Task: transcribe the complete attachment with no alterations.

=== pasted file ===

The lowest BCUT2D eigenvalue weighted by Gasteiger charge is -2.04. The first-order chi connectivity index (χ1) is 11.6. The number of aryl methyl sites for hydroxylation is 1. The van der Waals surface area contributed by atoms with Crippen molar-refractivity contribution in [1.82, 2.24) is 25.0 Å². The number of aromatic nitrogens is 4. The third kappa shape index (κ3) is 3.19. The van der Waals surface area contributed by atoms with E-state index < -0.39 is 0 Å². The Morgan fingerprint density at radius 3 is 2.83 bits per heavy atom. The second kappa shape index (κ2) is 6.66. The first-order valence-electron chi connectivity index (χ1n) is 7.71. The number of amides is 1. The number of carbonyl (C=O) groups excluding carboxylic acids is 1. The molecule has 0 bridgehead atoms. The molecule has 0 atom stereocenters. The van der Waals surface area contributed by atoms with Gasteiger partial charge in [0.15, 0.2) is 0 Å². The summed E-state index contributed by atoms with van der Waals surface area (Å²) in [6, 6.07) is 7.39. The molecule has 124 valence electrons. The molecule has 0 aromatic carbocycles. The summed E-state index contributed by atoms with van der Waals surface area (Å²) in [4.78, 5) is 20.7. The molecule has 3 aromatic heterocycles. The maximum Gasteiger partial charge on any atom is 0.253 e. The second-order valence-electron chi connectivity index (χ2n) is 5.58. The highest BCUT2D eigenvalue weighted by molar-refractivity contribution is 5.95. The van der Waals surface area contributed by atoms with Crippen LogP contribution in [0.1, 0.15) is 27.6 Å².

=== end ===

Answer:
The lowest BCUT2D eigenvalue weighted by Gasteiger charge is -2.04. The first-order chi connectivity index (χ1) is 11.6. The number of aryl methyl sites for hydroxylation is 1. The van der Waals surface area contributed by atoms with Crippen molar-refractivity contribution in [1.82, 2.24) is 25.0 Å². The number of aromatic nitrogens is 4. The third kappa shape index (κ3) is 3.19. The van der Waals surface area contributed by atoms with E-state index < -0.39 is 0 Å². The Morgan fingerprint density at radius 3 is 2.83 bits per heavy atom. The second kappa shape index (κ2) is 6.66. The first-order valence-electron chi connectivity index (χ1n) is 7.71. The number of amides is 1. The number of carbonyl (C=O) groups excluding carboxylic acids is 1. The molecule has 0 bridgehead atoms. The molecule has 0 atom stereocenters. The van der Waals surface area contributed by atoms with Gasteiger partial charge in [0.15, 0.2) is 0 Å². The summed E-state index contributed by atoms with van der Waals surface area (Å²) in [6, 6.07) is 7.39. The molecule has 124 valence electrons. The molecule has 0 aromatic carbocycles. The summed E-state index contributed by atoms with van der Waals surface area (Å²) in [4.78, 5) is 20.7. The molecule has 3 aromatic heterocycles. The maximum Gasteiger partial charge on any atom is 0.253 e. The second-order valence-electron chi connectivity index (χ2n) is 5.58. The highest BCUT2D eigenvalue weighted by molar-refractivity contribution is 5.95. The van der Waals surface area contributed by atoms with Crippen LogP contribution in [0.1, 0.15) is 27.6 Å².